Giants

Giants

The Giants finally had a day off on the spring schedule Thursday. It turned into a much longer break than players were expecting.

Major League Baseball suspended the rest of spring training and has announced that the start of the regular season will be delayed by at least two weeks because of coronavirus. Given how fast this is moving -- the governor of Illinois announced later in the day that there would be no fans at Chicago stadiums until May -- there's a strong likelihood that Thursday's announcement from the league was just the beginning. 

It was a blow for players who aren't quite sure yet what the next two weeks will look like, or when they will be able to begin playing again. The Giants have spent a month ramping up to Opening Day and now will be put on ice, but they understand that this was necessary.

"While we were looking forward to the start of the season, the health and safety of everybody is the main priority right now," Brandon Crawford said in a text message. "I think all parties involved are constantly gathering new information, but obviously this is something bigger than sports, and if it means delaying the start of our season to look out for the health of the population, then so be it."

The players were briefed by team doctors last Friday, but up until that point COVID-19 was not a particularly hot topic in the clubhouse. Players were not told to stop signing autographs, just encouraged to be careful, and some continued to sign that afternoon during a game against the Brewers. A week later, everything has changed, and there's curiosity about where this is all headed and what the next steps are.

 

The Giants have not announced an official plan for the next two weeks, but players were under the impression that they would continue to work out at Scottsdale Stadium. Many live in the area anyway, and all had planned to be in Scottsdale through the third week of March. There was a consensus that Thursday's step was the right one.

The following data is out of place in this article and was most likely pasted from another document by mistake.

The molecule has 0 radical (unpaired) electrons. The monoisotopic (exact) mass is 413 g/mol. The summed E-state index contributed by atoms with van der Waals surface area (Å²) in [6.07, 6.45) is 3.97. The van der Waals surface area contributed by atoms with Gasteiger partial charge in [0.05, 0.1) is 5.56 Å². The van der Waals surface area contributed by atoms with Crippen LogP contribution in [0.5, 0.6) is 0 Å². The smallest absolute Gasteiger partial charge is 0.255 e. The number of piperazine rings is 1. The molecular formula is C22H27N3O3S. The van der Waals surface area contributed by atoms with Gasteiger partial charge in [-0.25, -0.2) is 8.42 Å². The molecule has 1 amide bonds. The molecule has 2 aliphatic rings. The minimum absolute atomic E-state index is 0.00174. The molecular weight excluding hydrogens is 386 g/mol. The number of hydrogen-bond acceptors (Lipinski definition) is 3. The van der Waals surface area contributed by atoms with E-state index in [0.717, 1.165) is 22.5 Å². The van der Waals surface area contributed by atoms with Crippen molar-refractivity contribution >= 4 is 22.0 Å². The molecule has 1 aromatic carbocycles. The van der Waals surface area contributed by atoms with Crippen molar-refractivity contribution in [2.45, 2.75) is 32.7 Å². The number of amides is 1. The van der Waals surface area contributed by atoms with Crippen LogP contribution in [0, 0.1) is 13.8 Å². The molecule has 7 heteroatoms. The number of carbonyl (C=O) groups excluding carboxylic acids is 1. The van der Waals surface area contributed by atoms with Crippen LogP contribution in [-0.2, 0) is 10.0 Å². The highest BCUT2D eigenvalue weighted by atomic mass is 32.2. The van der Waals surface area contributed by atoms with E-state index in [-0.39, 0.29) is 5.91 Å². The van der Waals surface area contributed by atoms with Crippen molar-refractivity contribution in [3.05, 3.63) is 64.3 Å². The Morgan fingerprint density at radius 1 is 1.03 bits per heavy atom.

"I think it's very smart of us to take these measures as of now," Mike Yastrzemski told NBC Sports Bay Area's Amy Gutierrez. "With all the unknowns right now it's important for us to keep ourselves, our families and the fans safe and healthy."

The staff was meeting Thursday to decide on a plan for the players. Pitchers will need to be kept on track, especially starters who had just begun to approach a normal regular season workload. Hitters will have to keep their timing, knowing that games could pick up again with short notice. The first step, though, was making sure everyone was safe and sound, and the league and teams tried to do that Thursday.

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"I don't think MLB has a choice," third base coach Ron Wotus told Gutierrez. "The safety of all citizens, our families and loved ones is the priority right now. Hopefully taking prudent and effective measure now will enhance our chances of getting our country and baseball back to normal sooner."